Freedom Square, Tbilisi
|Freedom Square – Liberty Square|
Georgian: თავისუფლების მოედანი
|Built||Early 19th century|
|Architectural style(s)||Neoclassical and Modern with some Pseudo-moorish elements.|
Freedom Square or Liberty Square is located in the center of Tbilisi, Georgia at the eastern end of Rustaveli Avenue. (In Georgian, it is თავისუფლების მოედანი Tavisuplebis moedani, pronounced [tʰavisupʰlɛbis mɔɛdani]).
Under Imperial Russia it was known as Erivansky or Paskevich-Erivansky Square (Georgian: ერევანსკის მოედანი, Erevansk'is moedani, Russian: Эриванская площадь, Erivanskaya ploshchad.) While part of the Soviet Union, it was Beria Square (Georgian: ბერიას მოედანი, Berias moedani) and Lenin Square (Georgian: ლენინის მოედანი, Leninis moedani).
The square was originally named after Ivan Paskevich, Count of Erivan, a general in the Russian Imperial Army of Ukrainian descent, who earned his title in honor of his conquest of Erivan (present-day Yerevan) for the Russian Empire. During the Soviet era, the square was renamed twice:, first to "Beria Square", and then "Lenin Square". The location was first named Freedom Square in 1918, during the foundation of the First Georgian Republic following the collapse of the Russian Empire.
The Freedom Square was the site of the 1907 Tiflis bank robbery. The Freedom Square has also been the site of various mass demonstrations including those for Georgia's independence (from the Soviet Union), the Rose Revolution, and others. In 2005 the Freedom Square was the location where U.S. President George W. Bush and Georgian President Mikheil Saakashvili addressed a crowd of around 100,000 people in celebration of the 60th anniversary marking the end of World War II. During this event, Georgian-Armenian Vladimir Arutyunian threw a live grenade at President Bush while he was speaking in an unsuccessful attempt to assassinate him.
Abutting the north side of Freedom Square is a small open space with a fountain and a bust of Alexander Pushkin. Nearby the famous communist Kamo (Simon Ter-Petrossian) was once buried, but during Stalin's rule his remains were moved to an undisclosed location.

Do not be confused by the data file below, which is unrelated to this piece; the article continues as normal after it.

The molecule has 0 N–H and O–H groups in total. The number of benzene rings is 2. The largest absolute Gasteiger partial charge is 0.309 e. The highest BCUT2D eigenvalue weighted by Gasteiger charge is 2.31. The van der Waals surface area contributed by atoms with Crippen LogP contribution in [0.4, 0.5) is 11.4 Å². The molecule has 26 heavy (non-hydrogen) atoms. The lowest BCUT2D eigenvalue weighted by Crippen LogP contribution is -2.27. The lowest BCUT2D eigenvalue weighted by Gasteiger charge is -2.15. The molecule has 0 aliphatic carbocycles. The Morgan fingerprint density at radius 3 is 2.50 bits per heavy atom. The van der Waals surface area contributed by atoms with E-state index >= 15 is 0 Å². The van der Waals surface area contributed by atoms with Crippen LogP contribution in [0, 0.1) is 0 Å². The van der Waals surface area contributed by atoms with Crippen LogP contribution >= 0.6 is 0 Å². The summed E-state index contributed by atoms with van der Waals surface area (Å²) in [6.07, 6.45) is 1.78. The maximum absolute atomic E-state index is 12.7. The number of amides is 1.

Tbilisi City Assembly is situated on the Square. Other buildings include the former Bank of Georgia head office and the Courtyard by Marriott Tbilisi. The square will also accommodate the Old Tbilisi local government office, the building works of which are already started.
During the Soviet period, the square featured a large statue of Vladimir Lenin, which was built in 1956 and symbolically torn down in August 1991. On November 23, 2006, the Liberty Monument depicting St George slaying the dragon, created by Zurab Tsereteli was unveiled in the same place.
Branching out from this square are six streets: Rustaveli Avenue, Pushkin Street, Kote Apkhazi Street, Shalva Dadiani Street, Galaktion Tabidze Street and Giorgi Leonidze Street.
- Frederiksen, Martin Demant. A Gate, but Leading Where?’ In Search of Actually Existing Cosmopolitanism in Post-Soviet Tbilisi. Post-cosmopolitan Cities: Explorations of Urban Coexistence, Berghahn Books, August 1, 2012. p. 125
- Rydel, Christine. The Ardis anthology of Russian romanticism. Ardish Publishers, 1984. p. 335
- Kavkaz Newspaper, #186, August 18 (31), 1910
- "Площадь свободы" (in Russian). Archived from the original on 2010-06-10.
- "Georgian jailed for Bush attack". BBC News. 11 January 2006. Retrieved 22 January 2012.
- Sebag-Montefiore, Simon (2008). "Prologue: The Bank Robbery". Young Stalin. Random House, Inc. p. 370
- Burford 2008, p. 113.
- "Communist Purge of Security Chiefs Continues". The Sydney Morning Herald. Fairfax Media. AAP. 1953-07-17. p. 1. Retrieved 2010-12-02.